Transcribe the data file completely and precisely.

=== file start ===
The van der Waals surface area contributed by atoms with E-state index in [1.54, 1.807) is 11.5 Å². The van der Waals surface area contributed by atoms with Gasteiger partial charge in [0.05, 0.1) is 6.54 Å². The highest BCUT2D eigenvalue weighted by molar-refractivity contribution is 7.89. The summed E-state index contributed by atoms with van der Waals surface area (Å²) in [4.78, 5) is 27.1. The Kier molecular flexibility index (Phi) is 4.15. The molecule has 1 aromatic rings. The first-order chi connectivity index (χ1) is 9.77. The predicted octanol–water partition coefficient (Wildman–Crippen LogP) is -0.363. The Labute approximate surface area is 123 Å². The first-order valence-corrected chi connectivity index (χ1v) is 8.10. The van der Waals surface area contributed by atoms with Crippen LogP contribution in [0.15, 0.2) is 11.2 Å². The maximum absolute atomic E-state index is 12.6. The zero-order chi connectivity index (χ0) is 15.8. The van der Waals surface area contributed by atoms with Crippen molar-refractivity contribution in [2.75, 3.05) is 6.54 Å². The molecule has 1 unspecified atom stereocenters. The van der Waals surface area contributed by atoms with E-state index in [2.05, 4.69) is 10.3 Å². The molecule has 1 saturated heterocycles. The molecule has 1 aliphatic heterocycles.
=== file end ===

The van der Waals surface area contributed by atoms with E-state index in [1.54, 1.807) is 11.5 Å². The van der Waals surface area contributed by atoms with Gasteiger partial charge in [0.05, 0.1) is 6.54 Å². The highest BCUT2D eigenvalue weighted by molar-refractivity contribution is 7.89. The summed E-state index contributed by atoms with van der Waals surface area (Å²) in [4.78, 5) is 27.1. The Kier molecular flexibility index (Phi) is 4.15. The molecule has 1 aromatic rings. The first-order chi connectivity index (χ1) is 9.77. The predicted octanol–water partition coefficient (Wildman–Crippen LogP) is -0.363. The Labute approximate surface area is 123 Å². The first-order valence-corrected chi connectivity index (χ1v) is 8.10. The van der Waals surface area contributed by atoms with Crippen LogP contribution in [0.15, 0.2) is 11.2 Å². The maximum absolute atomic E-state index is 12.6. The zero-order chi connectivity index (χ0) is 15.8. The van der Waals surface area contributed by atoms with Crippen molar-refractivity contribution in [2.75, 3.05) is 6.54 Å². The molecule has 1 unspecified atom stereocenters. The van der Waals surface area contributed by atoms with E-state index in [2.05, 4.69) is 10.3 Å². The molecule has 1 saturated heterocycles. The molecule has 1 aliphatic heterocycles.